|Creeping Bellflower; Campanula rapunculoides L.
|Bellflower Family; CAMPANULACEÆ
| "Garden Flower Run Amok" is this weed's headline, with a secondary explanation "Devours Landscape Ruthlessly," finished by
a plaintive "People Helpless." By sight alone at least, likely you know the lovely bellflower or
Campanula clan, comprising 250 species, many of them grown for decoration. Except for a rare native woodland inhabitant
(C. Scouleri), only five bellflowers are found wild or weedy in Seattle, and Creeping Bellflower is the hellcat among them.
| Its bell-shaped flowers are deep lavender to dark bluish-purple,
11/2 inches wide at their star-like mouths of five narrow
segments. The gently nodding flowers blossom from the bottom up the slender flowerstems, beginning in June, lasting into August;
in some places flowering specimens can be seen into November. The pretty color, pleasing proportions and generous abundance
of blossoms have earned this bellflower affection in the hearts of many gardeners.
| Add to beauty, an unbeatable ease of reproduction, plus spartan hardiness, and the result is a
very common plant. Like bluebells and comfrey, the Creeping Bellflower
stays put wherever it gets a toehold: it simply doesn't die. Unlike comfrey, it not only
possesses a wondrous ability to grow from the merest root fragments, but reseeds devilishly. And it thrives in cracks and holes too tight to
allow stouter weeds such as comfrey. Creeping Bellflower is thus easily found in alleys, and at the bases of buildings where pavement
meets walls. If it has a weakness I am unaware of it. That slugs leave their silvery slime on its foliage is hardly cause for complaint. It
is thirsty, and in dry conditions in slower and less lovely.
| The leaf color is ordinary green, the texture dull and raspy, and size varies from four-inch, long-stalked leaves by the ground
in violet-like fashion, to progressively smaller, bract-like ones on the flowerstems. The leaf underside is somewhat pale and glossy.
The flavor is utterly bland, but some Europeans eat the leaves anyway. Europe is the homeland of this plant.
| Large white storage roots are deep in the ground, some measuring eighteen inches long and close to an inch thick. These roots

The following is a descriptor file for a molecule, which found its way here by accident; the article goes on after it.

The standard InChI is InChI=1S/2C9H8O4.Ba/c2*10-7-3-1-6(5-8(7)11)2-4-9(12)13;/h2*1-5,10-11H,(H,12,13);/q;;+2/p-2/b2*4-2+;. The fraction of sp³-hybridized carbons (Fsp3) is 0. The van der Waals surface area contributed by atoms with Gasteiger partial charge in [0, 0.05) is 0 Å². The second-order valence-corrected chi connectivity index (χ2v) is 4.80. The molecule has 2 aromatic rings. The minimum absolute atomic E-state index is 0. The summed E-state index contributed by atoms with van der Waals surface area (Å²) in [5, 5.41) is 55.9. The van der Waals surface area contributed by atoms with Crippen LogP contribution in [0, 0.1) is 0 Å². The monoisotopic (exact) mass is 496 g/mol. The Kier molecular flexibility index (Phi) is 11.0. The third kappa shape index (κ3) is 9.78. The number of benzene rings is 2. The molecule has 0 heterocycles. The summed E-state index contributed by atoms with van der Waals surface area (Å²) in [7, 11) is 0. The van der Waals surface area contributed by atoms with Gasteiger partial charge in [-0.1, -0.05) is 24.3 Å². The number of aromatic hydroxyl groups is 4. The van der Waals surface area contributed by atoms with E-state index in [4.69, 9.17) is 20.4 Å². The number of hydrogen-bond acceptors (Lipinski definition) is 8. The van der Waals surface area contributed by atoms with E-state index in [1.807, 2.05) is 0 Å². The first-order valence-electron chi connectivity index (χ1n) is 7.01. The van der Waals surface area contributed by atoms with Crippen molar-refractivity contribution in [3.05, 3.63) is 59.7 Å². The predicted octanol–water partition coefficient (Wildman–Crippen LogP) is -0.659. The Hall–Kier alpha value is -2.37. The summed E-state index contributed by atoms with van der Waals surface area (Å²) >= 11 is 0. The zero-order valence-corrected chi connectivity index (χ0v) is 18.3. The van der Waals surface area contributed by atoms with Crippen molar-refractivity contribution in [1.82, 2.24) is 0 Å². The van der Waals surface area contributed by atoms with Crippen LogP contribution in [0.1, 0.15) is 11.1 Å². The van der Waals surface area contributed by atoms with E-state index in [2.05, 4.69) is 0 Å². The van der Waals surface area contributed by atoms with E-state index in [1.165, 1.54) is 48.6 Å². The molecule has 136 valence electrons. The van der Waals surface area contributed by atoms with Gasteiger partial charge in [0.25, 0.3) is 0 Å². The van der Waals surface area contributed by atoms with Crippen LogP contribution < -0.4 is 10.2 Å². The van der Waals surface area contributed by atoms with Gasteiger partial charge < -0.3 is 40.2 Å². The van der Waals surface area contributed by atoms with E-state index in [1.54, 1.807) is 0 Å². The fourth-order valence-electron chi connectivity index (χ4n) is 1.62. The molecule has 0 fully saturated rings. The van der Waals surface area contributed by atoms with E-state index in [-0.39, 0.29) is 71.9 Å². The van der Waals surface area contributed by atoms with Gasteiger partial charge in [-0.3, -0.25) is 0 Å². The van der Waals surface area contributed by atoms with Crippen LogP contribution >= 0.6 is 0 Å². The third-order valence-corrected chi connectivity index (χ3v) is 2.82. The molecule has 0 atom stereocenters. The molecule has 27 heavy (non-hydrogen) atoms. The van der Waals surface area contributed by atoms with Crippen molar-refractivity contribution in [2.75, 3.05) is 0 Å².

are a major starch source, and also are edible (weakly flavored and chewy). They, unlike the flower-stems, do not exude whitish
juice when broken. When you pull up a Creeping Bellflower you only yank its smallish surface roots: the mother lode of giant roots
stays snug in its earthly depths.
| Without haste, without rest, this bellflower creeps beneath ground and subtly takes over. Deep shade and severe
dryness, especially in combination, slow it, but do not stop it. Seattle has entire alley stretches of its waving wands of purplish bells,
and gardens choked by hundreds of flower-stems. Even some poor lawns are infested with it. What a pest.
| At the Tilth Weed Patch (recently quite spruced up), it's been confined to a container in an attempt to restrain its roving
tendencies. Like dogs on leashes, Sheep Sorrel, Wild Morning Glory and Creeping Buttercup are the only other weeds that have
been subjected to this confinement.
| I grow Creeping Bellflower because the flowers are tasty and I occasionally eat the roots when digging up a bed they've
overrun; they are doubtless nutritious even though devoid of flavor. The leaf stalk
fibrous cores of the ground-layer leaves make superb
garden ties, supple and strong, a joy to tie with. So, a
useful curse it is, and beautiful. Its beauty deceives those people who think nothing
so lovely could be so weedy.
| Originally published as the Seattle Tilth newsletter Weed of the Month in June 1992, along with an illustration from a book.